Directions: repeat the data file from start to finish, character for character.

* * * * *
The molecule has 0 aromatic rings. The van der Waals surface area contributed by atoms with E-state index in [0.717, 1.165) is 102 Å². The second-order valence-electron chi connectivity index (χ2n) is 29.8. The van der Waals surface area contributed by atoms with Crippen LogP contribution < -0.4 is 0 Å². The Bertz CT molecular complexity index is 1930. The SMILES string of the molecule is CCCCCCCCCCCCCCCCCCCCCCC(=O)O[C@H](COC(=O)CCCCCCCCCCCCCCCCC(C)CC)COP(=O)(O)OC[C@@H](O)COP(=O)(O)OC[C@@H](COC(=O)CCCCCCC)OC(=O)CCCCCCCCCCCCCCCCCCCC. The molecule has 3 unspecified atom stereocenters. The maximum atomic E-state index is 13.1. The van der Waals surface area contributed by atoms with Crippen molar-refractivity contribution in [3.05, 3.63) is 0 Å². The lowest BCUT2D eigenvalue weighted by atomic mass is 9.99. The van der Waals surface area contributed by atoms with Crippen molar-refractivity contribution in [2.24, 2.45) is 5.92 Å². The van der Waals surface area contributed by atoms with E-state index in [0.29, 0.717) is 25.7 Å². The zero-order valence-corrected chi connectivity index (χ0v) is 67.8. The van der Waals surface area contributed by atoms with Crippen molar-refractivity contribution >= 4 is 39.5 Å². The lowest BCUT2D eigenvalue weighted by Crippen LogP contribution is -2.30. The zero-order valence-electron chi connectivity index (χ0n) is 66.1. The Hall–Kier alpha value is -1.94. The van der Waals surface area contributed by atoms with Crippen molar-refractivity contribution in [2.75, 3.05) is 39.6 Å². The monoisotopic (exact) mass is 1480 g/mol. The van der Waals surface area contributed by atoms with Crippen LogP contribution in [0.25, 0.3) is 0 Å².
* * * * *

The molecule has 0 aromatic rings. The van der Waals surface area contributed by atoms with E-state index in [0.717, 1.165) is 102 Å². The second-order valence-electron chi connectivity index (χ2n) is 29.8. The van der Waals surface area contributed by atoms with Crippen LogP contribution < -0.4 is 0 Å². The Bertz CT molecular complexity index is 1930. The SMILES string of the molecule is CCCCCCCCCCCCCCCCCCCCCCC(=O)O[C@H](COC(=O)CCCCCCCCCCCCCCCCC(C)CC)COP(=O)(O)OC[C@@H](O)COP(=O)(O)OC[C@@H](COC(=O)CCCCCCC)OC(=O)CCCCCCCCCCCCCCCCCCCC. The molecule has 3 unspecified atom stereocenters. The maximum atomic E-state index is 13.1. The van der Waals surface area contributed by atoms with Crippen molar-refractivity contribution in [3.05, 3.63) is 0 Å². The lowest BCUT2D eigenvalue weighted by atomic mass is 9.99. The van der Waals surface area contributed by atoms with Crippen molar-refractivity contribution in [2.24, 2.45) is 5.92 Å². The van der Waals surface area contributed by atoms with E-state index in [0.29, 0.717) is 25.7 Å². The zero-order valence-corrected chi connectivity index (χ0v) is 67.8. The van der Waals surface area contributed by atoms with Crippen molar-refractivity contribution >= 4 is 39.5 Å². The lowest BCUT2D eigenvalue weighted by Crippen LogP contribution is -2.30. The zero-order valence-electron chi connectivity index (χ0n) is 66.1. The Hall–Kier alpha value is -1.94. The van der Waals surface area contributed by atoms with Crippen molar-refractivity contribution in [2.75, 3.05) is 39.6 Å². The monoisotopic (exact) mass is 1480 g/mol. The van der Waals surface area contributed by atoms with Crippen LogP contribution in [0.25, 0.3) is 0 Å².